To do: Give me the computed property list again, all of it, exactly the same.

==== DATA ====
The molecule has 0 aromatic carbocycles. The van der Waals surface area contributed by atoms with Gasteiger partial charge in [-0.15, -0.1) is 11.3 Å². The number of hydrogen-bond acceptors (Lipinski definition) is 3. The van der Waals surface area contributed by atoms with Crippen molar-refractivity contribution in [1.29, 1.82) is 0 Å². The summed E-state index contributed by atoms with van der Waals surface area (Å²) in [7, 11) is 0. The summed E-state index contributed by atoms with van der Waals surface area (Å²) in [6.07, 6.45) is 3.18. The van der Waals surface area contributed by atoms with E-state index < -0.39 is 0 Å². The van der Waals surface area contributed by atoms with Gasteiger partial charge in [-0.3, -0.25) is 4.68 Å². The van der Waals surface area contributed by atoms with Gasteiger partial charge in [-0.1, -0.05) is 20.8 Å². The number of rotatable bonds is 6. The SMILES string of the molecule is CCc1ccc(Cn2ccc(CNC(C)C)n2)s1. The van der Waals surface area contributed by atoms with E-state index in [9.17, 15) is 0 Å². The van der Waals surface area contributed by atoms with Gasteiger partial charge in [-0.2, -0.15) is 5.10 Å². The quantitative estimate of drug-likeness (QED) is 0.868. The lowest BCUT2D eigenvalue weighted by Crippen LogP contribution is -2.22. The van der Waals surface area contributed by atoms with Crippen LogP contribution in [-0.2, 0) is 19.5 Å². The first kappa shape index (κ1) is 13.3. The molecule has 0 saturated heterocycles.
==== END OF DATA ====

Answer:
The molecule has 0 aromatic carbocycles. The van der Waals surface area contributed by atoms with Gasteiger partial charge in [-0.15, -0.1) is 11.3 Å². The number of hydrogen-bond acceptors (Lipinski definition) is 3. The van der Waals surface area contributed by atoms with Crippen molar-refractivity contribution in [1.29, 1.82) is 0 Å². The summed E-state index contributed by atoms with van der Waals surface area (Å²) in [7, 11) is 0. The summed E-state index contributed by atoms with van der Waals surface area (Å²) in [6.07, 6.45) is 3.18. The van der Waals surface area contributed by atoms with E-state index < -0.39 is 0 Å². The van der Waals surface area contributed by atoms with Gasteiger partial charge in [-0.3, -0.25) is 4.68 Å². The van der Waals surface area contributed by atoms with Gasteiger partial charge in [-0.1, -0.05) is 20.8 Å². The number of rotatable bonds is 6. The SMILES string of the molecule is CCc1ccc(Cn2ccc(CNC(C)C)n2)s1. The van der Waals surface area contributed by atoms with E-state index in [9.17, 15) is 0 Å². The van der Waals surface area contributed by atoms with Gasteiger partial charge in [-0.2, -0.15) is 5.10 Å². The quantitative estimate of drug-likeness (QED) is 0.868. The lowest BCUT2D eigenvalue weighted by Crippen LogP contribution is -2.22. The van der Waals surface area contributed by atoms with Crippen LogP contribution in [-0.2, 0) is 19.5 Å². The first kappa shape index (κ1) is 13.3. The molecule has 0 saturated heterocycles.